Wednesday, March 29, 2017

The Way Toward Health - June 20, 1984

June 20, 1984

Before we continue, I would like to remind the reader that in the middle of these or any of the other problems we have been discussing, there may be a period of depression, or the feeling that one’s own problem has no solution after all.

Whenever this occurs, the steps I have given before should be followed.  Briefly, immediately refuse to worry about the future or the past.  Tell yourself you can worry another time if you want to – but for the moment you will not be concerned about the past or the future.

Remind yourself that for all you might have read, or heard, or deduced earlier, it is certainly not inevitable that all unfortunate situations take the darkest of tones, and that indeed the opposite is true; for if such were the case, the world and all of life would have literally been destroyed through disasters and calamities.

Concentrate upon the present moment – but more, concentrate upon the most pleasant aspects of the present moment.  If that moment has distracting, unfavorable aspects, then resolutely bring into your mind whatever images delight or please you at the moment.  These may be very simple.  Remember the smell of lilacs, for example, or try to hear the crisp crunch of snow, or try to visualize an ocean or lake.  All of these procedures will serve to quiet your mind and body, and build up your own reserves.

This is an excellent policy to follow, because you can start it wherever you are.  It will help alleviate fears and doubts at least momentarily, so that then you can pursue the entire issue later, with more assurance.

Chapter 13: “Messages” from Gods, Demons, Heroes, and Other Prominent Persons – or, More Conflicting Beliefs

Conflicting beliefs about the nature of reality can bring about dilemmas in almost any form, for the individual will always try to make sense out of his or her surroundings, and try to at least see the world as a cohesive whole.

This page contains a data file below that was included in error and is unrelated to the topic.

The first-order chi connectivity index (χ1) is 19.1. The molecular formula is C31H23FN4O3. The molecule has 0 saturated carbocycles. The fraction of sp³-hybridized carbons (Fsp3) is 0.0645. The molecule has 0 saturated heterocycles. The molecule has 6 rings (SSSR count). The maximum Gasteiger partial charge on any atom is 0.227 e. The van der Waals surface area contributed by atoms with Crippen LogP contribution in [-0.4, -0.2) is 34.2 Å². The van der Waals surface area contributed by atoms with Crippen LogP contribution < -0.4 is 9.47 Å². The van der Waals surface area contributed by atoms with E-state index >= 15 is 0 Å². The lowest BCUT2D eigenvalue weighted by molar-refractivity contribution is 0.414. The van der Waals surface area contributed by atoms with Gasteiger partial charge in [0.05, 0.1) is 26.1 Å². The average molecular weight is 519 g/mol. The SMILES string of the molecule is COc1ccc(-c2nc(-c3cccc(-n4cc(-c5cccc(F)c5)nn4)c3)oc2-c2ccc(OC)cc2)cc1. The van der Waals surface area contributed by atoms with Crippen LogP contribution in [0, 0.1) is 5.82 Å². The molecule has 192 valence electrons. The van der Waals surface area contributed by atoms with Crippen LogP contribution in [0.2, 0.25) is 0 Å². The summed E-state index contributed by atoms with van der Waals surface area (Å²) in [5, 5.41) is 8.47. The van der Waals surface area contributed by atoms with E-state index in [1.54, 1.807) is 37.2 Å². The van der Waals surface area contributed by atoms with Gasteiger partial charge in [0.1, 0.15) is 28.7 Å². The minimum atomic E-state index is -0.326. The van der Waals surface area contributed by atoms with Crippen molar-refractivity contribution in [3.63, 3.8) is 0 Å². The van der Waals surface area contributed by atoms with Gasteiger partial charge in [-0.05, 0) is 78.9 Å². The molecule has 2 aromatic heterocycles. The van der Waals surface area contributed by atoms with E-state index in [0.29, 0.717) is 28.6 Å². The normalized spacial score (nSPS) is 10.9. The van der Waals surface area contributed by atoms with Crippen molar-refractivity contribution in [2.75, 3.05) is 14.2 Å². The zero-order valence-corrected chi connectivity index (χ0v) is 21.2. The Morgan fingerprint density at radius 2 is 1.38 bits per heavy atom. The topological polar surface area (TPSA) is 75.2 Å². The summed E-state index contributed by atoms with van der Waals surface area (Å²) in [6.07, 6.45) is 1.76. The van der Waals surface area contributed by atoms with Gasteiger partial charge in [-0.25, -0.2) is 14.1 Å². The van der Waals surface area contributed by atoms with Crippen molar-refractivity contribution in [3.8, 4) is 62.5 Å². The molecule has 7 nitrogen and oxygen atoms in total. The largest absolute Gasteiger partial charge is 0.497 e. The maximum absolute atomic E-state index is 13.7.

Some of the most complicated ways of trying to put conflicting beliefs together are often mental or emotional ones.  The more incohesive the individual feels the world to be, the greater his or her efforts will be expanded in an attempt to put the world back together.

Some people possess beliefs that are so in opposition to each other that they are forced into some of the most complicated mental or emotional footwork.  Their problem will seem so gigantic that only some interference from an outside source will be sufficient to give the individual a sense of wholeness and sanity.  A person may become so frightened of using his or her own power of choice or action that the construction of an artificial superbeing is created – a seemingly sublime personage who gives orders to the individual involved.

Again, let’s use a hypothetical case – this time of a man named Donald.

Donald may be so terrified of making choices, so indecisive, that he constructs an imaginary superbeing who orders him to do thus and so.  If a decision comes up on a job, for example, then the superbeing will order Donald to take one course or another.  Donald has given up accepting responsibility for his actions.  This imaginary personage may say that it is God, or a famous hero from the present or the past, or Jesus Christ, or Mohammed, and the personality involved will be quite certain that such is the case.

Donald, for example, may hear the hallucinated voice of the god or hero.  The voice may be so frequent that it becomes highly distracting, or it may only appear in times of undue stress.

Again, we are starting out with a fairly simple picture.  Our friend might also be convinced that he himself is evil, unworthy, or even depraved, the lowest of men or women.  In such circumstances an individual might then construct an artificial devil or demon who annoys him constantly, and even orders acts of a highly destructive nature.

The individual, like Donald, has also given up the responsibility for his own choices, and feels that he or she cannot be held responsible for any destructive acts that might be committed.

Any of the two kinds of personalities mentioned might also begin to feel persecuted, chased, or harassed by some outside agency.  Among the agencies chosen, of course, are the FBI, the CIA, the Russian Secret Police, the Ku Klux Klan, or any controversial group given to acts of violence for whatever purposes.

Sometimes such episodes last for long periods of time, but they can also appear for just several days, clear up spontaneously, and return again perhaps years later.

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